In Pitch Perfect’s case, both of its non-white characters act as either comic relief or only there for diversity. Cynthia Rose, played by Ester Dean, was African American and also a lesbian. Her character, so to speak, killed two birds with one stone by giving both racial and sexual diversity to the movie. However, throughout the entire movie, there are hints to her sexuality and when she finally comes out to her fellow Bellas as homosexual, Fat Amy says “There it is.” It’s almost like the Bellas are shaming Cynthia for being a lesbian but they are doing it in such a subtle way it’s not really noticeable. The character Lily Onakuramara, played by Hana Mae Lee, is mainly there for comic relief. Lily is seen in the fight scene between Chloe and Aubrey making a snow angel in Aubrey’s vomit after being pushed into it on accident. Lily also doesn’t talk very loudly so she is often unheard or the camera does a close up on her face so the audience can hear her say things like “I ate my twin in the womb,” “I was born with gills of a fish,” or “I set fires to feel joy,” (Hana Mae Lee, Pitch Perfect 2012).
Although Pitch Perfect has a few characters that are openly not heterosexual, this movie fails to focus on characters that do not fit into a white patriarchal mold. Take for example main Bella characters: Beca, Chloe, and Fat Amy. All three of these characters are straight white women. Beca has a clear love interest in the movie while Chloe is shown actively making out with a guy in one of the scenes. Fat Amy makes several comments throughout the movie of “needing time away from her boyfriends,” (Rebel Wilson, Pitch Perfect 2012). There was very little sexual diversity.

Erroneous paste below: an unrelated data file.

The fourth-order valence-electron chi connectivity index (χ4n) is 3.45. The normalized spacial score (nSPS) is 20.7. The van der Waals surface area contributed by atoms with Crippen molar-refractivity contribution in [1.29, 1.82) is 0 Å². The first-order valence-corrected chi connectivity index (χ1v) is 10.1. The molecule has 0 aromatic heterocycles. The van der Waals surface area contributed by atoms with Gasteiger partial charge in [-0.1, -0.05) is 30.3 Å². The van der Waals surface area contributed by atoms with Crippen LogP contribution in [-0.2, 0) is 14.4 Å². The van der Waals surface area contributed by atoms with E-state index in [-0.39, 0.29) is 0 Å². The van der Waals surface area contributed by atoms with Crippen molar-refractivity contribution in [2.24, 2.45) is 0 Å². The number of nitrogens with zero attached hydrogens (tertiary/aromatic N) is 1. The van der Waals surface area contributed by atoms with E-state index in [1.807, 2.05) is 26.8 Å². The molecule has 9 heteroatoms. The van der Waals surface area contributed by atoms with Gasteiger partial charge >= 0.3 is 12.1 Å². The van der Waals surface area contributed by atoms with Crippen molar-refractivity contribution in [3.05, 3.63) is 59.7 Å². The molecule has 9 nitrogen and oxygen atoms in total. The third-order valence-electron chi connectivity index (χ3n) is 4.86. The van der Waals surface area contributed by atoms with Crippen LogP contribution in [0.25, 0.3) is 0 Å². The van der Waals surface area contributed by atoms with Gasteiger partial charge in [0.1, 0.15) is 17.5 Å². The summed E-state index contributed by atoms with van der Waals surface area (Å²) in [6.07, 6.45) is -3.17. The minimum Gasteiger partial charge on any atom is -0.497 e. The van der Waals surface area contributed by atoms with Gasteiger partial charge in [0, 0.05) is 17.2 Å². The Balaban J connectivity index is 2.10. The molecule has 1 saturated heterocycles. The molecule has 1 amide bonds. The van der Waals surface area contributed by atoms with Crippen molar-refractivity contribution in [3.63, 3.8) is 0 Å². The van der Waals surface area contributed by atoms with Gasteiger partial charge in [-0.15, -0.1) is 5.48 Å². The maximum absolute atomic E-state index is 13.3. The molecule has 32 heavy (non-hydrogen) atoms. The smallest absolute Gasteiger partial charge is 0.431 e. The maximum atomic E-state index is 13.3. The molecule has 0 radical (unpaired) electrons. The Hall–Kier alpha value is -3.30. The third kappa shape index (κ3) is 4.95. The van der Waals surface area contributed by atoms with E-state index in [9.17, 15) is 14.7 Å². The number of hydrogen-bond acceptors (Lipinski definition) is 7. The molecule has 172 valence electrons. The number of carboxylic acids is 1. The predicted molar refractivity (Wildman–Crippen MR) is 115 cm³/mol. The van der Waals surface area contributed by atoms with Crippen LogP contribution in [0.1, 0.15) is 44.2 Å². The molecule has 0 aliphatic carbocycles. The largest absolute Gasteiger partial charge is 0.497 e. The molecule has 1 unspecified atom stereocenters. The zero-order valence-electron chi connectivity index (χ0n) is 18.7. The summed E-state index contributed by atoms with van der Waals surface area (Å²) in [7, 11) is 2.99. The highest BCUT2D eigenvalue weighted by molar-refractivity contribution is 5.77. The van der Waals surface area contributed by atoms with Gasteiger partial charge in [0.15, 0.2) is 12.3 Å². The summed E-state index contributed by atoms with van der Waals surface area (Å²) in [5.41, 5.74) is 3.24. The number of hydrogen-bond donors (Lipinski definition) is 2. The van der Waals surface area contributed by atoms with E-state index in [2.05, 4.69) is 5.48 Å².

Overall, Pitch Perfect was a crowd pleaser, scoring 83% on Rotten Tomatoes move review website. The movie focuses on women and representing difference among characters. However, the movie focused only white heterosexual women with very few non-white characters that were regulated to minor supporting roles. Pitch Perfect included homosexuality and briefly focused on it with one of its characters but left out other underrepresented sexualities. This movie did a great job at focusing on women but failed to include more racially diverse and sexually diverse characters.
Chang, Justin. “Pleasing ‘Pitch’ a humdinger.” Variety, vol. 428, no. 8, 1 Oct. 2012, p. 41+. Gale Academic OneFile, https://link.gale.com/apps/doc/A305837601/AONE?u=lbcc&sid=AONE&xid=d93d2130. Accessed 17 Nov. 2020.
Hunt, Darnell, Ramon, Ana-Christina, and Tran, Michael. “Hollywood Diversity Report 2019,” University of California Press, 2019. pdf.
Pitch Perfect. Directed by Jason Moore, performances by Anna Kendrick, Rebel Wilson, Brittney Snow, Ester Dean, and Hana Mae Lee.
“Pitch Perfect (2012).” Rotten Tomatoes, www.rottentomatoes.com/m/pitch_perfect
Schenfeld, Jillian. “Pitch Perfect Stars – How Their Lives Have Changed since the First Movie: Gallery.” Wonderwall.com, 26 Apr. 2020, www.wonderwall.com/entertainment/movies/pitch-perfect-cast-lives-changed-first-movie-where-are-now-3010079.gallery.